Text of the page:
Exceptional figures awarded Mediterranean Culture Prize
COSENZA - On Friday, the Premio de la Cultura Mediterranea celebrated the eleventh year of its inception with an awards ceremony filled with fanfare; it was not simply a ceremony, but a performance filled with debate, live music and dancing. The premise of this evening was to honour those who have contributed to the deepening of Mediterranean culture, and stimulated dialogue on its existence and future.
The awards were introduced by the hostess Lorena Bianchetti in game-show style, with a tremendous round of applause and short video introduction to their successes. When I asked guest of honour Padre Mussie Zerai whether his summary was sufficient in his eyes, he responded with "it’s true enough. It's hard to summarise a life's work into a couple of sentences." And yet the feats described were far beyond the realm of ordinary.
The theme of the evening was repeated throughout the ceremony and following Gala dinner; whilst the personalities and expertise of the different recipients were far-ranging, they all cited the necessity of the written and spoken word. The symbolism was evident in all areas: the award itself was shaped as an open book, riding on a flood of waves. The message here was clear: 'le parole' are meant to be spread and translocated as far as possible. These experts had all mastered the art of the word, and it was their focus to bring this to others. In his speech at the following Gala dinner, literary critic and judge Arnaldo Colasanti described dialogue as a “spiritual exercise”, and one that we, as Mediterraneans, must respect and promote.
The unique form of the Premio is partly in its seven section structure; the large number of categories meant that diverse and extraordinary successes were celebrated. The sections for the awards ranged from contributions to civil society, given to the academic Andrea Riccardi for his creation of the Sant’Egidio community and his time in office, to the Young Narrative award, handed to musician Niccolò Agliardi for his lyrics which have inspired many young Italians. Agliardi humbly described to me his excitement at hearing his success, as it was entirely unexpected. His passion for music and for providing a voice for youth was evident; for him, teenagers are the deepest inspiration because they have the most intense emotions. Agliardi explained that he had produced a story of fragility and rebirth in his music, and that respect for that fragilità was not only the most important aspect of his work, but also a human necessity.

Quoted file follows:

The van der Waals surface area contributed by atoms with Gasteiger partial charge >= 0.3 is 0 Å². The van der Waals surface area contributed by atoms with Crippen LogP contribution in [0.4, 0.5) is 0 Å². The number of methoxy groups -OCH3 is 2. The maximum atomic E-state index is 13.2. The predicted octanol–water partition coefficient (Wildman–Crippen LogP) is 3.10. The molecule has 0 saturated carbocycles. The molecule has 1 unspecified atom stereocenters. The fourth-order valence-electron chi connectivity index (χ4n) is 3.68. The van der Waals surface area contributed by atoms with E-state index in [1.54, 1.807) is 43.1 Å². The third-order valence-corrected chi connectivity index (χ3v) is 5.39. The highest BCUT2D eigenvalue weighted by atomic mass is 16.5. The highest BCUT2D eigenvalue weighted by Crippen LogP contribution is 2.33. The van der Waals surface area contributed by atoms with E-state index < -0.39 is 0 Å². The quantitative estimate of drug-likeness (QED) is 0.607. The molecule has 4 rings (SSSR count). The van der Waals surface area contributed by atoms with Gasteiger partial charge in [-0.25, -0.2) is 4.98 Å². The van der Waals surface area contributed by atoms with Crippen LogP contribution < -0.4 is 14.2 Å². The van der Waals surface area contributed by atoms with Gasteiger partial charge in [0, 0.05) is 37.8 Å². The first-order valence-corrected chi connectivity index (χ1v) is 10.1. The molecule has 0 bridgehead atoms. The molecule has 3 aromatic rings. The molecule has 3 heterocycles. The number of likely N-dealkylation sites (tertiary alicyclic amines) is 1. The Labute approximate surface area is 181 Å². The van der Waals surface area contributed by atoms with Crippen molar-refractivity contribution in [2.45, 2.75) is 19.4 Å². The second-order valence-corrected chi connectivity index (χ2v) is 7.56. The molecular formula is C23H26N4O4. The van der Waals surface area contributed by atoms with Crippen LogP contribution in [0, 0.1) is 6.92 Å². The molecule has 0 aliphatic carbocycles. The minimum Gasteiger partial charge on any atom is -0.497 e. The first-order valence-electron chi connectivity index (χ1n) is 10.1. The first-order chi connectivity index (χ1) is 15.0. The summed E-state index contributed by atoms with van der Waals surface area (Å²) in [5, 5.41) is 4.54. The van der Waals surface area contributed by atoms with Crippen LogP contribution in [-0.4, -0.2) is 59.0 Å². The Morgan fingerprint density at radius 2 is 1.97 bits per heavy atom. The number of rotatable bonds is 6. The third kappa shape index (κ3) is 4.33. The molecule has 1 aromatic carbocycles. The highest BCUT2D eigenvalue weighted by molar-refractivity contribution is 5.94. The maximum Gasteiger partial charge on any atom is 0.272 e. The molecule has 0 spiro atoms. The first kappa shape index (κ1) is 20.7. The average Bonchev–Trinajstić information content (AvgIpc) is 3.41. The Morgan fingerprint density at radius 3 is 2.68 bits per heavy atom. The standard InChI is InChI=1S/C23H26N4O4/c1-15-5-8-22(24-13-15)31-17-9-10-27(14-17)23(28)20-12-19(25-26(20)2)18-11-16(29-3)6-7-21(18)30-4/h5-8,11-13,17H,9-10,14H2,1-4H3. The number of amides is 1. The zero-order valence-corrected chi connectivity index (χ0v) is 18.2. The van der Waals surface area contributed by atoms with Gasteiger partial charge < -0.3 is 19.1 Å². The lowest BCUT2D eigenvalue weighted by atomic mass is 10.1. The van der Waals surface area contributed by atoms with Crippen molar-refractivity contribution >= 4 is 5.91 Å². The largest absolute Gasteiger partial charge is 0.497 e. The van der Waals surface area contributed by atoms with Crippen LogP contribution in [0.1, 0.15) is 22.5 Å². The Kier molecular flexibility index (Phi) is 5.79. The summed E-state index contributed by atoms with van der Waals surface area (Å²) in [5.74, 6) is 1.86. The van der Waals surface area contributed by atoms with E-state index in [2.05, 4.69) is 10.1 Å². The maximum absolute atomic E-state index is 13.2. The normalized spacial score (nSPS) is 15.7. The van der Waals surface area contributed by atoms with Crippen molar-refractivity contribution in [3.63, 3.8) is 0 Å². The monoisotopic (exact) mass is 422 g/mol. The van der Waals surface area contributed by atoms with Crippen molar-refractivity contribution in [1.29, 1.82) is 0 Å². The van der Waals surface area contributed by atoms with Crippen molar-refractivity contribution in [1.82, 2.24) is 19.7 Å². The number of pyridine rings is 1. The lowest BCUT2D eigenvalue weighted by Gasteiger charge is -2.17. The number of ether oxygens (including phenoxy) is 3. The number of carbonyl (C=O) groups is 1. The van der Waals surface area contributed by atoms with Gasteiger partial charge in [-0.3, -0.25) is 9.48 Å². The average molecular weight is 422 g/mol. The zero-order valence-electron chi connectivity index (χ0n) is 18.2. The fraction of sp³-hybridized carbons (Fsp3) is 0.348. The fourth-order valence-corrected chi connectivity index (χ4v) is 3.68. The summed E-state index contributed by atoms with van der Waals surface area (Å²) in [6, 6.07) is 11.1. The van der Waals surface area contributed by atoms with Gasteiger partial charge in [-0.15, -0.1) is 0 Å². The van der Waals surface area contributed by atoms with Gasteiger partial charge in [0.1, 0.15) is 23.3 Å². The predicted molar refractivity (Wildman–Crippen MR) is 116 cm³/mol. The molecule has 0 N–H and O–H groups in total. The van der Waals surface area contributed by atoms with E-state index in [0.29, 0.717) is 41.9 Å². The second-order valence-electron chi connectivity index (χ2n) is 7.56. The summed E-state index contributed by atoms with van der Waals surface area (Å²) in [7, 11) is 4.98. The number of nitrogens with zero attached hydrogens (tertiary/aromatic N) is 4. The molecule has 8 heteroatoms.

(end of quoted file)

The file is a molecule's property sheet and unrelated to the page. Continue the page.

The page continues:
As well as Agliardi, I had the pleasure of speaking to several of the recipients and judges of the awards. Whilst their hopes were high for the future, there was a sense of urgency in improving Italy as rapidly as possible. The Padre Mussie Zerai has completed some astonishing work in improving migrant relations in the Mediterranean, for which he was nominated for the Nobel Peace Prize in 2015, and yet he spoke to me about his fears that the EU is developing a stronger ‘closed door’ policy that is rejecting refugees and migrants. In the last 20 years, Italy has brought in 30,000 migrants, a fact about which he is proud, but he worries about the culture of racism and intolerance that he can still see. His solution is in stronger communication, and a clear and structured policy of integration. He dreams of a time in which refugees are able to rebuild new lives in the Mediterranean, and explained that legal safeguards such as humanitarian visas will go a long way towards giving asylum.
In his view, the Premio was designed to encourage the next generation to continue to improve relationships within the Mediterranean, and that the celebration is a platform to create the conditions for dialogue. Thus, the Padre surmised the theme of the awards as stimulating conversation and debate on how to better the future.
This aim was reflected in the judges’ decisions. Guido Baldassarri, a lecturer of Italian Literature at Padova University and one of the judges of the Premio, explained to me that their choices were based both on the individual's’ experience, and gut feeling. Whilst they may have had a preference in their mind, the judge had to base his decision on concrete evidence in the recipient's works. For him, Francesco Sabatini deserved the prize for Cultural Information due to the universal influence of his work on the Italian language and for his wide-ranging expertise on different cultures.
David Meghnagi, a professor of Clinical Psychology at Roma Tre University and the judge of the Science of Man award, explained his choice of Luciano Canfora on similar lines. Meghnagi does not agree with Canfora’s research: to him, Canfora is too concerned with economics and more Marxist in his world-view. Meghnagi promulgated the idea that the most important aspects of this world are immaterial, and that the concern with the material was in some sense the scourge of modern society. Yet, the professor conceded that Canfora’s work stimulated discussion, and were pieces on which debates could be centered. Thus, the Premio was awarded for Canfora’s ability to promote dialogue.
In sum, the themes of the ceremony were air-tight, each recipient and each judge cited the necessity of debate and conversation. Though the categories were wide-ranging and the topics diverse, the minds that sat on the stage were all acutely aware of the importance of promoting culture and values that are accepting and welcoming. The tone of the evening was one in which the audience felt that the problems of today could be solved by conversing and debating with the academics honoured on the stage.